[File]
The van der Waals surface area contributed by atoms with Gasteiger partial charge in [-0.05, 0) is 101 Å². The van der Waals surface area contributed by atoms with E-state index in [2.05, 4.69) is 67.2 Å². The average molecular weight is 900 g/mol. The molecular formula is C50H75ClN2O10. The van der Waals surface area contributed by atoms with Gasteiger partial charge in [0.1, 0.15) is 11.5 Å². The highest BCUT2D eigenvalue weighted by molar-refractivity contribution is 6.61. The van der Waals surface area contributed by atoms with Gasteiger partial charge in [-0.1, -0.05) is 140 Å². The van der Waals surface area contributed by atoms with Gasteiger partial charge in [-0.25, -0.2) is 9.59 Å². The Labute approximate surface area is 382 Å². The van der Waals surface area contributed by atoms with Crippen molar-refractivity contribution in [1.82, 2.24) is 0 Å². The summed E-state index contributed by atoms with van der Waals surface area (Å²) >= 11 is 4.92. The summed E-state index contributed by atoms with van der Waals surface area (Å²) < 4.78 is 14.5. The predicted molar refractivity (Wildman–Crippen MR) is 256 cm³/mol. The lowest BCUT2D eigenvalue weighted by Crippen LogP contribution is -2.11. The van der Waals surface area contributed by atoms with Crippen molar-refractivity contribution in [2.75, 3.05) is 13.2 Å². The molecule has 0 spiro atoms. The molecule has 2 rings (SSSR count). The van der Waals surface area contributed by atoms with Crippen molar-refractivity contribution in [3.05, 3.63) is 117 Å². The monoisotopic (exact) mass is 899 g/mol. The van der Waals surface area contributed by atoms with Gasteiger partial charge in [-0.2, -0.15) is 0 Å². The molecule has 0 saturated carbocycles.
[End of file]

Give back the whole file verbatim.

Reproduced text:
The van der Waals surface area contributed by atoms with Gasteiger partial charge in [-0.05, 0) is 101 Å². The van der Waals surface area contributed by atoms with E-state index in [2.05, 4.69) is 67.2 Å². The average molecular weight is 900 g/mol. The molecular formula is C50H75ClN2O10. The van der Waals surface area contributed by atoms with Gasteiger partial charge in [0.1, 0.15) is 11.5 Å². The highest BCUT2D eigenvalue weighted by molar-refractivity contribution is 6.61. The van der Waals surface area contributed by atoms with Gasteiger partial charge in [-0.1, -0.05) is 140 Å². The van der Waals surface area contributed by atoms with Gasteiger partial charge in [-0.25, -0.2) is 9.59 Å². The Labute approximate surface area is 382 Å². The van der Waals surface area contributed by atoms with Crippen molar-refractivity contribution in [1.82, 2.24) is 0 Å². The summed E-state index contributed by atoms with van der Waals surface area (Å²) >= 11 is 4.92. The summed E-state index contributed by atoms with van der Waals surface area (Å²) < 4.78 is 14.5. The predicted molar refractivity (Wildman–Crippen MR) is 256 cm³/mol. The lowest BCUT2D eigenvalue weighted by Crippen LogP contribution is -2.11. The van der Waals surface area contributed by atoms with Crippen molar-refractivity contribution in [2.75, 3.05) is 13.2 Å². The molecule has 0 spiro atoms. The molecule has 2 rings (SSSR count). The van der Waals surface area contributed by atoms with Crippen molar-refractivity contribution in [3.05, 3.63) is 117 Å². The monoisotopic (exact) mass is 899 g/mol. The van der Waals surface area contributed by atoms with Gasteiger partial charge in [-0.2, -0.15) is 0 Å². The molecule has 0 saturated carbocycles.